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David Poland

By David Poland poland@moviecitynews.com

BYOB: Carrie Fisher

Carrie Fisher

7 Responses to “BYOB: Carrie Fisher”

  1. EtGuild2 says:

    I hate 2016. RIP you beautiful mess <3.

  2. Movieman says:

    Carrie Fisher first flew onto my radar in Hal Ashby’s zeitgeist masterpiece, “Shampoo.”
    In her few brief scenes as Lee Grant’s bitter, hyper-competitive teenage daughter, Fisher was tough as nails…and hysterically funny.
    Little did I know those same traits would define her persona–both onscreen and off–for many decades to come.
    I feel like I’ve lost a big sister.

  3. Geoff says:

    Very sad indeed – of course, most will remember her from the Star Wars films and her impact as a bad-ass yet feminine heroine in that series really can’t be diminished.

    But I LOVED her in When Harry Met Sally…she played the original “rom com best friend” but she did such a dazzling job at it, pretty much stole the movie and I’m surprised that she didn’t get as much attention for that role – Crystal, Ryan, and Kirby seemed to get all of the plaudits.

    And Postcards from the Edge which came out the next year was such a watchable/quotable movie – the dialogue is hyper-sharp and Mike Nichols directed it beautifully…..really under-seen pseudo classic in my opinion that got lost in the shuffle against an ABSURD deluge of mob dramas (Goodfellas, State of Grace, Miller’s Crossing, King of New York) that all seemingly came out at the same exact time (Fall 1990)! Wonderful meta-emotional scene near the end between Gene Hackman and Meryl Streep which also showed how high Fisher’s dialogue could soar with the best of actors delivering it.

    I wish I could have seen more of her writing reach the big screen….

  4. chris says:

    I really like the linked piece about her script doctor work. One other thing that didn’t get reported much is that she was a great speech writer. I believe she wrote many of Streep’s acceptance and presentation speeches for years.

  5. JS Partisan says:

    Geoff, we bicker a lot, but we agree on When Harry Met Sally. She’s awesome in that film. Overall though, she will be sorely missed. Fuck this year. Fuck it, in it’s eyes.

  6. Geoff says:

    Sure on this we can agree JS – I would have loved to have seen her in more comedies after that kick (I think her film just prior to that was The Burbs with Tom Hanks) but I guess she ended up doing more writing.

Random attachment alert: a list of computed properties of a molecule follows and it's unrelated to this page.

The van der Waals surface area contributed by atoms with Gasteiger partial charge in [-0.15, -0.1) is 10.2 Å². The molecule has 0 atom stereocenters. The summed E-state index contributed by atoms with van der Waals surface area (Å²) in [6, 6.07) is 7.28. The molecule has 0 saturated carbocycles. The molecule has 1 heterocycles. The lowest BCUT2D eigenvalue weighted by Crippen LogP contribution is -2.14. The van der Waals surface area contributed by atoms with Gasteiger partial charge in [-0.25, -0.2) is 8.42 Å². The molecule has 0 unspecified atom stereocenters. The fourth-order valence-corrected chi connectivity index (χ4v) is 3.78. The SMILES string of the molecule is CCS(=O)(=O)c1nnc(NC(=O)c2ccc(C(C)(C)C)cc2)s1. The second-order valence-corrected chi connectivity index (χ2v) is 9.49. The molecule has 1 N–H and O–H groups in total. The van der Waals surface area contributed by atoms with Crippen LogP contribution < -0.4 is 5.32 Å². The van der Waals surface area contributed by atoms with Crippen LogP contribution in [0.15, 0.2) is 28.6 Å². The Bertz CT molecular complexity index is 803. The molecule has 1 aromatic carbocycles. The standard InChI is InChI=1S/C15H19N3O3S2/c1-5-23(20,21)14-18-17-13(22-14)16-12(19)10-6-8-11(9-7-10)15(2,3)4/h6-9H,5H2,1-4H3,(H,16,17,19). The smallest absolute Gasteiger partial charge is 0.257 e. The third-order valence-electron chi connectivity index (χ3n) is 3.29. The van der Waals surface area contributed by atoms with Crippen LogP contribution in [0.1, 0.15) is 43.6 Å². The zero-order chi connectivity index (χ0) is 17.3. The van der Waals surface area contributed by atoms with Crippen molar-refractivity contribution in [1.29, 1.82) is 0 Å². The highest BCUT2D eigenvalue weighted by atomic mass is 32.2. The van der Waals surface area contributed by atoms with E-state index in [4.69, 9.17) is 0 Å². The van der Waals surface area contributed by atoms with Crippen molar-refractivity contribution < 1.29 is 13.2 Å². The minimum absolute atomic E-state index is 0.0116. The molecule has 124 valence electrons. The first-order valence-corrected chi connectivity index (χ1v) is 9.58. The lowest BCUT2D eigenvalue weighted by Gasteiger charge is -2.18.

7. Greg says:

    Probably the only star wars entry in internet history with 7 comments.

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“When Bay keeps these absurd plot-gears spinning, he’s displaying his skill as a slick, professional entertainer. But then there are the images of motion—I hesitate to say, of things in motion, because it’s not clear how many things there are in the movie, instead of mere digital simulations of things. It doesn’t matter. What matters is that there’s a car chase through London, seen from the level of tires, that could have gone on for an hour, um, tirelessly. What matters is that the defenestrated Cade saves himself by leaping from drone to drone in midair like a frog skipping among lotus pads; that he and Vivian slide along the colossal, polished expanses of sharply tilting age-old fields of metal like luge Olympians. What matters is that, when this heroic duo find themselves thrust out into the void of inner space from a collapsing planet, it has a terrifyingly vast emptiness that Bay doesn’t dare hold for more than an instant lest he become the nightmare-master. What matters is that the enormous thing hurtling toward Earth is composed in a fanatical detail that would repay slow-motion viewing with near-geological patience. Bay has an authentic sense of the gigantic; beside the playful enormity of his Transformerized universe, the ostensibly heroic dimensions of Ridley Scott’s and Christopher Nolan’s massive visions seem like petulant vanities.”
~ Michael Bay Gives Richard Brody A Tingle

How do you see film evolving in this age of Netflix?

I thought the swing would be quicker and more violent. There have been two landmark moments in the history of French film. First in 1946, with the creation of the CNC under the aegis of Malraux. He saved French cinema by establishing the advance on receipts and support fund mechanisms. We’re all children of this political invention. Americans think that the State gives money to French films, but they’re wrong. Through this system, films fund themselves!

The other great turning point came by the hand of Jack Lang in the 1980s, after the creation of Canal+. While television was getting ready to become the nemesis of film, he created the decoder, and a specific broadcasting space between film and television, using new investments for film. That once again saved French film.

These political decisions are important. We’re once again facing big change. If our political masters don’t take control of the situation and new stakeholders like Netflix, Google and Amazon, we’re headed for disaster. We need to create obligations for Internet service providers. They can’t always be against film. They used to allow piracy, but now that they’ve become producers themselves, they’re starting to see things in a different light. This is a moment of transition, a strong political act needs to be put forward. And it can’t just be at national level, it has to happen at European level.

Filmmaker Cédric Klapisch